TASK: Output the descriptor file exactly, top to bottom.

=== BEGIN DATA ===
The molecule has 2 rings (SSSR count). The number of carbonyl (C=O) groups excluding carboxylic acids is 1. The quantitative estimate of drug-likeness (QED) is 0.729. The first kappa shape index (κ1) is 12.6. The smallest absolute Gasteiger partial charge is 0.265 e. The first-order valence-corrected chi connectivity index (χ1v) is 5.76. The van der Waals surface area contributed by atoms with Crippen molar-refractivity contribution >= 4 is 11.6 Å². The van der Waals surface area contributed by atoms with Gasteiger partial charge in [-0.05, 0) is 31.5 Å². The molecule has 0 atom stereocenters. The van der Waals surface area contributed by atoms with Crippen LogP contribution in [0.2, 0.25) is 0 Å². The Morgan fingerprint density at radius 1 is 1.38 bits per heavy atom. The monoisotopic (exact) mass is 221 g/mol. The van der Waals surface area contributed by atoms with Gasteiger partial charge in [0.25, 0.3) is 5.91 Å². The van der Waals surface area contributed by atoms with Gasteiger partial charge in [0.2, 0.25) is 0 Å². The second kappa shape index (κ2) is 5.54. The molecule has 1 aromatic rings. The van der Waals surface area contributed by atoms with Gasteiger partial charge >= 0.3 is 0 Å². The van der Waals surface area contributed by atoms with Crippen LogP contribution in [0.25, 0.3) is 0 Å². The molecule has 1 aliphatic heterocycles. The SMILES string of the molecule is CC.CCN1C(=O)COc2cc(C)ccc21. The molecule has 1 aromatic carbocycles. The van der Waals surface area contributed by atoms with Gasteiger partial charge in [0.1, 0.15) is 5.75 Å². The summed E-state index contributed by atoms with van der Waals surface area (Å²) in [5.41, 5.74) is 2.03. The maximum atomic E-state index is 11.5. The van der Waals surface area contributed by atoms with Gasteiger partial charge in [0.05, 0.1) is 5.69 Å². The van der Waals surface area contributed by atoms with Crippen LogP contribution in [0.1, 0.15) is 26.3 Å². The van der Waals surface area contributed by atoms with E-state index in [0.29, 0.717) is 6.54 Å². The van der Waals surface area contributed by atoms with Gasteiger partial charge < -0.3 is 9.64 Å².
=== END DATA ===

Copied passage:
The molecule has 2 rings (SSSR count). The number of carbonyl (C=O) groups excluding carboxylic acids is 1. The quantitative estimate of drug-likeness (QED) is 0.729. The first kappa shape index (κ1) is 12.6. The smallest absolute Gasteiger partial charge is 0.265 e. The first-order valence-corrected chi connectivity index (χ1v) is 5.76. The van der Waals surface area contributed by atoms with Crippen molar-refractivity contribution >= 4 is 11.6 Å². The van der Waals surface area contributed by atoms with Gasteiger partial charge in [-0.05, 0) is 31.5 Å². The molecule has 0 atom stereocenters. The van der Waals surface area contributed by atoms with Crippen LogP contribution in [0.2, 0.25) is 0 Å². The Morgan fingerprint density at radius 1 is 1.38 bits per heavy atom. The monoisotopic (exact) mass is 221 g/mol. The van der Waals surface area contributed by atoms with Gasteiger partial charge in [0.25, 0.3) is 5.91 Å². The van der Waals surface area contributed by atoms with Gasteiger partial charge in [0.2, 0.25) is 0 Å². The second kappa shape index (κ2) is 5.54. The molecule has 1 aromatic rings. The van der Waals surface area contributed by atoms with Gasteiger partial charge >= 0.3 is 0 Å². The van der Waals surface area contributed by atoms with Crippen LogP contribution in [0.25, 0.3) is 0 Å². The molecule has 1 aliphatic heterocycles. The SMILES string of the molecule is CC.CCN1C(=O)COc2cc(C)ccc21. The molecule has 1 aromatic carbocycles. The van der Waals surface area contributed by atoms with Gasteiger partial charge in [0.1, 0.15) is 5.75 Å². The summed E-state index contributed by atoms with van der Waals surface area (Å²) in [5.41, 5.74) is 2.03. The maximum atomic E-state index is 11.5. The van der Waals surface area contributed by atoms with Gasteiger partial charge in [0.05, 0.1) is 5.69 Å². The van der Waals surface area contributed by atoms with Crippen LogP contribution in [0.1, 0.15) is 26.3 Å². The van der Waals surface area contributed by atoms with E-state index in [0.29, 0.717) is 6.54 Å². The van der Waals surface area contributed by atoms with Gasteiger partial charge < -0.3 is 9.64 Å².